EMC reaffirms flash storage commitment

EMC has reaffirmed its commitment to Flash storage and talked up converged infrastructure and big data as its big bets for the future at its annual EMC Forum event in London.

"We think Flash storage is going to...and already is having a profound impact [on] the storage industry," said Jeremy Burton, executive vice president of product operations, solutions and marketing, during his keynote yesterday.

If the market for converged infrastructure is not on your radar right now, in the next few years it will be.

"Why is that? ... You get dramatic reductions in latencies. If you look at your average performance hard drive, you've got a couple of milliseconds in terms of latency. With a PCIe card in the server, you are down to 100 microseconds," he added.

However, while Burton lauded the much lower latencies associated with Flash storage, he also acknowledged the capital outlay for the technology is much higher.

But, he argued, Flash offered much better value for money up to 50 times more dollar per IOPs than with a standard hard drive, justifying the initial expense.

Burton revealed the company will be releasing XtremIO, an all-Flash array that initially began shipping to selected customers in March 2013, to general availability before the end of 2013.

"This really is a specialised weapon," he said. "Because of its architecture, whether this array is empty or full, whether it's idle or busy, you're going to get sustained half-millisecond response times."

EMC acquired Flash storage specialist XtremIO in May 2012 for $430 million (266 million at the time), before it had started shipping any technology to customers. It appears the acquisition caused something of a lag in the technology's release as it had been expected to start shipping before the end of last year.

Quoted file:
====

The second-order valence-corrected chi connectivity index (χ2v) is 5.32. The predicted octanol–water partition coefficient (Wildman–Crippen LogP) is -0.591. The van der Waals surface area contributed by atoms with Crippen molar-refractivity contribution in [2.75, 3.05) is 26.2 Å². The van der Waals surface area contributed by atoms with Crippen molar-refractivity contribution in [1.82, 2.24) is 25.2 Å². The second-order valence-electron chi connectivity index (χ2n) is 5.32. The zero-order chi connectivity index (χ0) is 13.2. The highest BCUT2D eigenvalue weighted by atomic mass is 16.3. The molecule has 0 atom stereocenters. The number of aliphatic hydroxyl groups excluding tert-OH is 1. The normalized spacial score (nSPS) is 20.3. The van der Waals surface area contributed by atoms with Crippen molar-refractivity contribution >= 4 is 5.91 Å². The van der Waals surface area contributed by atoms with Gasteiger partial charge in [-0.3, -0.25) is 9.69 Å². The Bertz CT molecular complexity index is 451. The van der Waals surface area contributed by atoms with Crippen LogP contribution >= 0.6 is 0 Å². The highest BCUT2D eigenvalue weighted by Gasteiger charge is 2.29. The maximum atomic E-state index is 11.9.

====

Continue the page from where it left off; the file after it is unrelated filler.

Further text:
A further market trend identified by Burton is converged infrastructure.

"[If] the market for converged infrastructure...is not on your radar right now, my prediction [is that] in the next few years it will be," he told delegates.

"It is expected to grow 40 per cent...over the next four years in contrast to the two per cent growth for the individual components. So again, it is a trend that is on the up and we see these cloud building blocks' - server, storage and network - becoming increasingly deployed not just in IT departments but in service providers as well," Burton said.

Big Data was another of the event's key themes, with much of the discussion focusing on its use within companies, as well as practical questions around storage and analysis.

According to a survey carried out by EMC for the conference, 75 per cent of 455 IT decision makers said their organisation could be improved with better use of data and 37 per cent agreed their senior teams trust Big Data insights to make transformative business decisions.

A further 21 per cent claimed to have achieved a competitive advantage through the use of Big Data analytics, while 44 per cent said they thought the industries using these tools will be successful in the future.

However, 48 per cent said a lack of a clear business case or proven ROI was stopping them from adopting a Big Data strategy.

At a media roundtable at the Forum, Burton said this was likely because the business teams within their organisations do not understand what Big Data is.

"Until a business really internalises [what Big Data is] and understands the impact it can have and puts some people looking at what it can do, then this thing is like a hammer looking for a nail," said Burton.

"They've heard about it and they think it sounds good, but they don't know what they can do with it."

Burton added the 21 per cent who had already claimed to have gained a competitive advantage were the early adopters but the rest would follow in the coming years or be left behind.

Jane McCallion is ITPro's Deputy Editor, primarily covering security, storage and networking for ITPro, CloudPro and ChannelPro.

Jane joined ITPro and CloudPro in July 2012, having previously written freelance for a number of business and finance magazines. She has also covered current affairs, including the student, public sector workers and TUC protests and strikes in central London while studying a Masters in Journalism at Goldsmiths, University of London.

Prior to becoming a journalist, Jane studied Applied Languages at the University of Portsmouth.